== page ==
Hypercholesterolemia: How to Manage and Maintain Cholesterol Levels in Blood

December 22, 2021 0
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What is Hypercholesterolemia?

 

Hypercholesterolemia is defined as a condition with high cholesterol levels in the blood. More specifically, it means high levels of low-density lipoprotein cholesterol (bad cholesterol) or LDL cholesterol in the blood. You could also say it as low levels of high-density lipoprotein cholesterol (good cholesterol) or HDL cholesterol. 

Hypercholesterolemia is a high-risk factor for causing cardiovascular diseases. These include but are not limited to peripheral arterial disease, coronary heart disease, and cerebrovascular disease. The symptoms of the diseases and conditions of hypercholesterolemia are dormant until the patient’s condition is deemed critical. When such stages are not treated soon, they create a high risk for life. Having that said, there can be serious complications related to hypercholesterolemia. Some of them are Myocardial infarction, sudden cardiac death, ischemic cardiomyopathy, and ischemic stroke.

 

Causes 

The factors that can cause hypercholesterolemia are generic factors and other factors. Some of the factors which can be controlled by an individual are – 

Diet

Eating foods with high amounts of saturated fats or trans fat can cause hypercholesterolemia in the long run. Consuming dairy-rich products and meat products with high amounts of fat can cause abnormal cholesterol levels in the blood.

Inactivity

Regular exercise can help the body build the HDL cholesterol or the “good cholesterol” in the blood.

Obesity

Obesity is one of the most common causes of hypercholesterolemia. People with a BMI of more than 30 have a greater risk of having hypercholesterolemia than people with a BMI lower than 30. The normal range of BMI is from 19-24. If you are under 19, you are considered underweight, whereas if you are over 24 but under 30, you are overweight. And if you are above 30 you are considered obese.

Smoking and Alcohol Consumption

 

Smoking cigarettes can reduce the HDL cholesterol levels in the blood. Also, alcohol consumption can cause a rise in total cholesterol levels in the blood. Whereas proper exercise and a proper diet can go a long way in maintaining prescribed cholesterol levels in the blood.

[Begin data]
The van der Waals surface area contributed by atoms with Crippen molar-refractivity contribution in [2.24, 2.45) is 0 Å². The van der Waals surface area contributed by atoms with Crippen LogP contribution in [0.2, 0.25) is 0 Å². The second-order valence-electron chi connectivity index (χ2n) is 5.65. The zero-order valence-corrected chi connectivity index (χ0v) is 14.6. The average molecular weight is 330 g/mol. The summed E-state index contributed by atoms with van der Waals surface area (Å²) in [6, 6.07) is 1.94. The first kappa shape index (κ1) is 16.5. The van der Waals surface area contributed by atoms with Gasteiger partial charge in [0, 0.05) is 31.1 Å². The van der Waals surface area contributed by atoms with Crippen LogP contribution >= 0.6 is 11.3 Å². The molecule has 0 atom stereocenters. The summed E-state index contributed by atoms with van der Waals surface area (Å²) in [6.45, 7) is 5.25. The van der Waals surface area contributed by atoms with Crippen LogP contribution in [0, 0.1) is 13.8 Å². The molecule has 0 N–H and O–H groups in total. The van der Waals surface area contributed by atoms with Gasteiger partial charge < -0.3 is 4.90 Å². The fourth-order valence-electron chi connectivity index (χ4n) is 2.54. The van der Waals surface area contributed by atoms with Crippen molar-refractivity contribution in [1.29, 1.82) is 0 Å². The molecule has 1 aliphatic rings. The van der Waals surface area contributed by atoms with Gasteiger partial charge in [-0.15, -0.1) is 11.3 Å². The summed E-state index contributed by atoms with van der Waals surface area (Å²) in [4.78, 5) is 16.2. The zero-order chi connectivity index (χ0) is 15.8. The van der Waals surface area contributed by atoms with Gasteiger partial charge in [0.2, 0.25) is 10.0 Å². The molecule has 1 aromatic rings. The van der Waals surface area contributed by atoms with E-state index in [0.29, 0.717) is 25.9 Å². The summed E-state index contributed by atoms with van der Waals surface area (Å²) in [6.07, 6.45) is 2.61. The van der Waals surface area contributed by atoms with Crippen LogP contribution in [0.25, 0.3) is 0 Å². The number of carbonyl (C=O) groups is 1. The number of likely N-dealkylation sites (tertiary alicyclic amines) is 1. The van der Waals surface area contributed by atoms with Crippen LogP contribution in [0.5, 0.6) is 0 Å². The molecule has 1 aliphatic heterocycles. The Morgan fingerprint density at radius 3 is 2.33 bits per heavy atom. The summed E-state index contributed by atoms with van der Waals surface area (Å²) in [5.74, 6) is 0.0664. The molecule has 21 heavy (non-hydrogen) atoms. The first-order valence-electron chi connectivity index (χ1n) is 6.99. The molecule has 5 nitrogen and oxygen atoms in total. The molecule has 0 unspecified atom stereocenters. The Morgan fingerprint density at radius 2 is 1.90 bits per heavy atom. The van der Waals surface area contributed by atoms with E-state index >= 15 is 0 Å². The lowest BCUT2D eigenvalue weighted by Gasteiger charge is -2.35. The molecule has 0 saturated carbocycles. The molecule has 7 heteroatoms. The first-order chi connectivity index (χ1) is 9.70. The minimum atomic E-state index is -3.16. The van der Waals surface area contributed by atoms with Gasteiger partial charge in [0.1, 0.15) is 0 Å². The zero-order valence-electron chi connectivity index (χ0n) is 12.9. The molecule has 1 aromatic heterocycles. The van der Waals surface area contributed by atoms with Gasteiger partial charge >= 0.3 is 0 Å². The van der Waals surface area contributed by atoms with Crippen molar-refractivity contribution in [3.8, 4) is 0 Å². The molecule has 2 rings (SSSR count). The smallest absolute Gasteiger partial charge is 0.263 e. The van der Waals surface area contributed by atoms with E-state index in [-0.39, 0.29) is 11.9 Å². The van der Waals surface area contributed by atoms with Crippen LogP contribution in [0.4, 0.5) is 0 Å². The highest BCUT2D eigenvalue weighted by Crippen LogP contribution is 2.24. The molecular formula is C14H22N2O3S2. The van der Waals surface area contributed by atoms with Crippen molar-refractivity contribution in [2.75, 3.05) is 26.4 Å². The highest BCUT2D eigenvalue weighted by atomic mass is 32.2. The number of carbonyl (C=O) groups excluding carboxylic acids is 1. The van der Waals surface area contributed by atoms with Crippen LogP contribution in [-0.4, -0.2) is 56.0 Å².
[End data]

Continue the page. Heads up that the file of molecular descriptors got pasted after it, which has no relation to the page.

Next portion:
Moreover, medical conditions such as kidney diseases, HIV/AIDS, hypothyroidism, and Diabetes can also cause high cholesterol levels in the blood. In many cases, hypercholesterolemia can also be genetic. If a parent has this condition, chances are that their children would also have hypercholesterolemia. The problem may be there from birth, but the symptoms often fail to show until they turn adults. 

 

Diagnosis

Generally, the doctor prescribes the blood test if they think you are obese, if you have or if the doctor thinks you have hypothyroidism. The test must be taken while fasting for at least 9-10 hours before the test. 

The blood test lipid profile is done to get an accurate picture of total cholesterol, LDL, HDL, and triglycerides in the blood. Triglycerides are a type of fat in the blood. High levels of triglycerides can also increase the risk of heart diseases. 

 

Treatment 

If the cholesterol levels can’t be controlled with proper diet and exercise, the doctor may prescribe certain medications. These medications depend on the total cholesterol, LDL, HDL and triglyceride levels in the blood. 

Regency hospitals have the latest technology to perform the required blood tests and have some of India’s most renowned doctors working under one roof. Their medical experience and expertise will help you have a healthy life with minimal side effects. To know more about Regency Health’s cardiology unit, visit https://regencyhealthcare.in/specialities/cardiology/.

 

Summary
Hypercholesterolemia: How to Manage and Maintain Cholesterol Levels in Blood
Article Name
Hypercholesterolemia: How to Manage and Maintain Cholesterol Levels in Blood
Description
Hypercholesterolemia is defined as a condition with high cholesterol levels in the blood. More specifically, it means high levels of low-density lipoprotein cholesterol (bad cholesterol) or LDL cholesterol in the blood. You could also say it as low levels of high-density lipoprotein cholesterol (good cholesterol) or HDL cholesterol.

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